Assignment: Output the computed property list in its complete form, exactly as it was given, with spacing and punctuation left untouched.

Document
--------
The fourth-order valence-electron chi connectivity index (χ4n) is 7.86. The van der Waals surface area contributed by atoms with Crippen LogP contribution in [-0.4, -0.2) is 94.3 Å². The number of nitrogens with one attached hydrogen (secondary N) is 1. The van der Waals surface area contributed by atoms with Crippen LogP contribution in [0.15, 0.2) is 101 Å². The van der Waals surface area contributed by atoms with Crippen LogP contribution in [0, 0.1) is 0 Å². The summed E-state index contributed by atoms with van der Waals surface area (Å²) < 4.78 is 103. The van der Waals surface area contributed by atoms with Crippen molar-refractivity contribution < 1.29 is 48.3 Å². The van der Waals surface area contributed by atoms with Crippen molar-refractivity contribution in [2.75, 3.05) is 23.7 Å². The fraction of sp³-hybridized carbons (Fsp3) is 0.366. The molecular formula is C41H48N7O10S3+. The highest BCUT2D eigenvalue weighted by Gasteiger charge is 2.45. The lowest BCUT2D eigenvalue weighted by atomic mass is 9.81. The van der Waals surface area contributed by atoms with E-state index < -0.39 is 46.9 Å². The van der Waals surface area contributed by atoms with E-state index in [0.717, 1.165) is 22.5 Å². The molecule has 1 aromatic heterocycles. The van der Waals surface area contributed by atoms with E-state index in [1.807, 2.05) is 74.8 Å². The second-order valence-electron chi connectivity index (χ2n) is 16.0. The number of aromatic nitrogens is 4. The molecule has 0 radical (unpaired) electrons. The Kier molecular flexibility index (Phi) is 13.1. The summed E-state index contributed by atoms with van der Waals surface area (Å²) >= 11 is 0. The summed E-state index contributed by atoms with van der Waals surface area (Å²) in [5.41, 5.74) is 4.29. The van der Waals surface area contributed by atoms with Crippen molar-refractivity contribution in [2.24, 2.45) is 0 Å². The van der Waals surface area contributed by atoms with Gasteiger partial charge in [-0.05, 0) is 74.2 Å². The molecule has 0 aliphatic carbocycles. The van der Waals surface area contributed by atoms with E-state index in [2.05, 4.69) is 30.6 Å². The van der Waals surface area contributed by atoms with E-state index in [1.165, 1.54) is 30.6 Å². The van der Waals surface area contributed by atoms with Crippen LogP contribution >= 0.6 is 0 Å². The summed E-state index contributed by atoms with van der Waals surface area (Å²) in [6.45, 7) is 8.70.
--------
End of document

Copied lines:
The fourth-order valence-electron chi connectivity index (χ4n) is 7.86. The van der Waals surface area contributed by atoms with Crippen LogP contribution in [-0.4, -0.2) is 94.3 Å². The number of nitrogens with one attached hydrogen (secondary N) is 1. The van der Waals surface area contributed by atoms with Crippen LogP contribution in [0.15, 0.2) is 101 Å². The van der Waals surface area contributed by atoms with Crippen LogP contribution in [0, 0.1) is 0 Å². The summed E-state index contributed by atoms with van der Waals surface area (Å²) < 4.78 is 103. The van der Waals surface area contributed by atoms with Crippen molar-refractivity contribution < 1.29 is 48.3 Å². The van der Waals surface area contributed by atoms with Crippen molar-refractivity contribution in [2.75, 3.05) is 23.7 Å². The fraction of sp³-hybridized carbons (Fsp3) is 0.366. The molecular formula is C41H48N7O10S3+. The highest BCUT2D eigenvalue weighted by Gasteiger charge is 2.45. The lowest BCUT2D eigenvalue weighted by atomic mass is 9.81. The van der Waals surface area contributed by atoms with E-state index < -0.39 is 46.9 Å². The van der Waals surface area contributed by atoms with E-state index in [0.717, 1.165) is 22.5 Å². The molecule has 1 aromatic heterocycles. The van der Waals surface area contributed by atoms with E-state index in [1.807, 2.05) is 74.8 Å². The second-order valence-electron chi connectivity index (χ2n) is 16.0. The number of aromatic nitrogens is 4. The molecule has 0 radical (unpaired) electrons. The Kier molecular flexibility index (Phi) is 13.1. The summed E-state index contributed by atoms with van der Waals surface area (Å²) >= 11 is 0. The summed E-state index contributed by atoms with van der Waals surface area (Å²) in [5.41, 5.74) is 4.29. The van der Waals surface area contributed by atoms with Crippen molar-refractivity contribution in [2.24, 2.45) is 0 Å². The van der Waals surface area contributed by atoms with Gasteiger partial charge in [-0.05, 0) is 74.2 Å². The molecule has 0 aliphatic carbocycles. The van der Waals surface area contributed by atoms with E-state index in [2.05, 4.69) is 30.6 Å². The van der Waals surface area contributed by atoms with E-state index in [1.165, 1.54) is 30.6 Å². The van der Waals surface area contributed by atoms with Crippen LogP contribution >= 0.6 is 0 Å². The summed E-state index contributed by atoms with van der Waals surface area (Å²) in [6.45, 7) is 8.70.